Published 12:00 am Wednesday, April 8, 1998

By Leonard Gray / L’Observateur / April 8, 1998


The more I spend in the River Parishes, the more I enjoy living around here. There are problems and there are bad people, to be sure. On the otherhand, there are some downright terrific people.

These are people you are proud to call friend, people who care about their community and show that pride and caring by being active, usually for little or no reward, other than a job well done.

I went out Monday and talked to two such terrific people. One was a manwho helps run a full-service gas station in Reserve. He knows almosteveryone who rolls in. He should – many of them are people he’s known allhis life. They stop by, grin, exchange warm greetings and brag on eachother. It’s a good feeling to see such pride in each other so evident, and somuch love.

I also went out that afternoon to see a 68-year-old woman who had taken it upon herself to brighten a small patch of land at the corner of Ormond and Madewood.

The site was a patch of neglect and weeds. She enjoys a flower garden ather own residence on Ellerslie, but scowled at this every day as she passed.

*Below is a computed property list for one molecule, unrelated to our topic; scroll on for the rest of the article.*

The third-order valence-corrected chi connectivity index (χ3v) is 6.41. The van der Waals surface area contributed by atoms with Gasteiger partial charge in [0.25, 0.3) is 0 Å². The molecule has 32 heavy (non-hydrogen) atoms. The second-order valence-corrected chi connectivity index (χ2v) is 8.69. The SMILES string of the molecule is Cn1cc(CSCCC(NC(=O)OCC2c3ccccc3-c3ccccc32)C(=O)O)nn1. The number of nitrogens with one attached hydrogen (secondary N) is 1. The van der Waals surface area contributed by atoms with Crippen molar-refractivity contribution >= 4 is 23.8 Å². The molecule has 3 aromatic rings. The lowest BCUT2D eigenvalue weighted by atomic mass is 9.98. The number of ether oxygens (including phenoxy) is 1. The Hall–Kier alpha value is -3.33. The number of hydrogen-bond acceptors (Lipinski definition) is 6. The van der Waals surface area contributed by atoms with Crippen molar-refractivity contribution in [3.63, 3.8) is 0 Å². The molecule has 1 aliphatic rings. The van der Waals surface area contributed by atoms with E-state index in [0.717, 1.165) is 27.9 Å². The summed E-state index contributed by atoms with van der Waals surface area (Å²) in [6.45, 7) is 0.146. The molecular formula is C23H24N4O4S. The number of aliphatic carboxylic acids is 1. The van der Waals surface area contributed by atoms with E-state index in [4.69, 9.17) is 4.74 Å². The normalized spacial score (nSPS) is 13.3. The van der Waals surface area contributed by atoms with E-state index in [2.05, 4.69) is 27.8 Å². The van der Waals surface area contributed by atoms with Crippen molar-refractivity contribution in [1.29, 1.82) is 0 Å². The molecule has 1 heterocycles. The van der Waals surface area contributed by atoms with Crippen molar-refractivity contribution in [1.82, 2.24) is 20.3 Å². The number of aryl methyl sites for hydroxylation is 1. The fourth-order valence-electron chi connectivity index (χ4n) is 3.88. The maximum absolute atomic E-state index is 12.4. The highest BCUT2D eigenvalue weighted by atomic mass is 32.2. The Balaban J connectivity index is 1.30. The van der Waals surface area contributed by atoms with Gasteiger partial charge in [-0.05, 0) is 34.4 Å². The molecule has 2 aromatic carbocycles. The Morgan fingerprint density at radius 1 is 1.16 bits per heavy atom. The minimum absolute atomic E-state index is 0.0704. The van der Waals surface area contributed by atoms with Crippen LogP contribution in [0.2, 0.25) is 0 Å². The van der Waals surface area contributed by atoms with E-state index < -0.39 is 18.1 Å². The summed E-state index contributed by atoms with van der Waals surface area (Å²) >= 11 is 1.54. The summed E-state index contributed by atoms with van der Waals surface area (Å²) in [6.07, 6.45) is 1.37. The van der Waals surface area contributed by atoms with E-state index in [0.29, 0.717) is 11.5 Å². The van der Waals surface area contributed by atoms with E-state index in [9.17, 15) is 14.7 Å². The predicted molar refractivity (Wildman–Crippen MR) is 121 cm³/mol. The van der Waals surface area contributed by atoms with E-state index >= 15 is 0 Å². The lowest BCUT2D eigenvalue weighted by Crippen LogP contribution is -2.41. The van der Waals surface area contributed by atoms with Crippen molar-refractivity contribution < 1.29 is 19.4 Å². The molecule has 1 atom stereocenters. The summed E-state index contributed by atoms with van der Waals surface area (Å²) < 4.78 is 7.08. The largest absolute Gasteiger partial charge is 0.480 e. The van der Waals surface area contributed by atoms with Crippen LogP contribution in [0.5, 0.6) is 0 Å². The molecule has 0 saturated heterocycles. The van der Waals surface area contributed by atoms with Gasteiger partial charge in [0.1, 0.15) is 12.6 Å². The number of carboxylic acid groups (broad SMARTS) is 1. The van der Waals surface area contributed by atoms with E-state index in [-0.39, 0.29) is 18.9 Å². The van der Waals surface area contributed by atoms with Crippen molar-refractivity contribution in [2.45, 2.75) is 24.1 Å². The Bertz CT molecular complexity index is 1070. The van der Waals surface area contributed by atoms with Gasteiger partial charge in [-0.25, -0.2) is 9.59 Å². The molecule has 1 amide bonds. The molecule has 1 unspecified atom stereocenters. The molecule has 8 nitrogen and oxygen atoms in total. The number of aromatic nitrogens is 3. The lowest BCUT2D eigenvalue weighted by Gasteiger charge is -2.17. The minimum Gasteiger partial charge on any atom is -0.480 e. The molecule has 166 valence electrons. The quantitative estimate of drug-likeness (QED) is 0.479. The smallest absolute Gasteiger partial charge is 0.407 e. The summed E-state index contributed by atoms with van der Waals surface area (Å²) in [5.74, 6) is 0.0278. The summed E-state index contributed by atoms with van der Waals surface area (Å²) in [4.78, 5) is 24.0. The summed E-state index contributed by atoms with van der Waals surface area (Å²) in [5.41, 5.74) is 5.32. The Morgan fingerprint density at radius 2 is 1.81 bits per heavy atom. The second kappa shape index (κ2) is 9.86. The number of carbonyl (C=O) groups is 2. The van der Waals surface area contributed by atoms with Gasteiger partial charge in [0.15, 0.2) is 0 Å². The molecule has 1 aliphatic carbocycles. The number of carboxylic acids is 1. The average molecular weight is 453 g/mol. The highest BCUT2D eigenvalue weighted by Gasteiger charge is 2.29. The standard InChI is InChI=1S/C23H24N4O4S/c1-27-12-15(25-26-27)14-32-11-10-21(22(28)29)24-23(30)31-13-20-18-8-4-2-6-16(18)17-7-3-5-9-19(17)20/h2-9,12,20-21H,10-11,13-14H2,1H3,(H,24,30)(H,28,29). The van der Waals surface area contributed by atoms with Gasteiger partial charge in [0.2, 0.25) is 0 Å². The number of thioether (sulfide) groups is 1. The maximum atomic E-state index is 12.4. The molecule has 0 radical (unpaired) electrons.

“I learned many years ago, the things that irritate you the most are the things you can do something about,” she said.

Therefore, she started digging and got her hands dirty in making a little piece of public ground prettier. She hauled out bagfuls of weeds, plantedand beautified during four days of solid, hard work.

She didn’t want her picture or name in the newspaper, and that’s not surprising. She wasn’t looking to be singled out and not anxious forrecognition. She just wanted to help. That’s the kind of people who makethe River Parishes what it is – a family-centered, loving area where people are proud to live and work, raise their children and call it home.

These are but two examples. There are many, many more. Like the sheriff’sdeputy who has been known to cry when an animal is suffering from being hit by a passing car. Like the St. Rose woman who campaigns to educatepeople on littering and cleaning up St. Rose Avenue. Like countlessnumbers of volunteer coaches in recreation programs across the area.

They just want to make this place a little better than how they found it and encourage others to do the same. Nobody asked them to do what theydo, but you’d have a problem keeping them from getting involved. They doit for love.

Sure, there are problems here, but as long as we have people like these, problems can be addressed and possibly overcome. They’re smart, creativeand determined.

With people like this, we have hope.

Leonard Gray is a reporter for L’Observateur.

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